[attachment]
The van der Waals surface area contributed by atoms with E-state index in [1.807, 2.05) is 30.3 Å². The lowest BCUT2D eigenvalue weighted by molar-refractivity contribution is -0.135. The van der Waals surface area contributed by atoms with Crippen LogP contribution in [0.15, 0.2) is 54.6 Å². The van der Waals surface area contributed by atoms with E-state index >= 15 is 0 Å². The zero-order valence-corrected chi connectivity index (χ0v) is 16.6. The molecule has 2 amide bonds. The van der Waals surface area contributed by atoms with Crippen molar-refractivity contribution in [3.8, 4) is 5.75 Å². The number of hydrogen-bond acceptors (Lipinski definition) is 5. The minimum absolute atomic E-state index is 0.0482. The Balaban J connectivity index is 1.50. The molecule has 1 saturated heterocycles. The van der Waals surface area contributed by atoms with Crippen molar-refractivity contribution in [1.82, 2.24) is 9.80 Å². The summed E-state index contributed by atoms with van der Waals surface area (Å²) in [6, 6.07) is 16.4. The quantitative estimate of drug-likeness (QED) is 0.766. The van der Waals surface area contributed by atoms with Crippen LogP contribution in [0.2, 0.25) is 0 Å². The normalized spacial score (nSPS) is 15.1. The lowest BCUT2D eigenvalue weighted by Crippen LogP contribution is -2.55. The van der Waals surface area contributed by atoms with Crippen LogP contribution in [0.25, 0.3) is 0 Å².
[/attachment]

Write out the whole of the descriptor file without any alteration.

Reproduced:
The van der Waals surface area contributed by atoms with E-state index in [1.807, 2.05) is 30.3 Å². The lowest BCUT2D eigenvalue weighted by molar-refractivity contribution is -0.135. The van der Waals surface area contributed by atoms with Crippen LogP contribution in [0.15, 0.2) is 54.6 Å². The van der Waals surface area contributed by atoms with E-state index >= 15 is 0 Å². The zero-order valence-corrected chi connectivity index (χ0v) is 16.6. The molecule has 2 amide bonds. The van der Waals surface area contributed by atoms with Crippen molar-refractivity contribution in [3.8, 4) is 5.75 Å². The number of hydrogen-bond acceptors (Lipinski definition) is 5. The minimum absolute atomic E-state index is 0.0482. The Balaban J connectivity index is 1.50. The molecule has 1 saturated heterocycles. The van der Waals surface area contributed by atoms with Crippen molar-refractivity contribution in [1.82, 2.24) is 9.80 Å². The summed E-state index contributed by atoms with van der Waals surface area (Å²) in [6, 6.07) is 16.4. The quantitative estimate of drug-likeness (QED) is 0.766. The van der Waals surface area contributed by atoms with Crippen LogP contribution in [0.2, 0.25) is 0 Å². The normalized spacial score (nSPS) is 15.1. The lowest BCUT2D eigenvalue weighted by Crippen LogP contribution is -2.55. The van der Waals surface area contributed by atoms with Crippen LogP contribution in [0.25, 0.3) is 0 Å².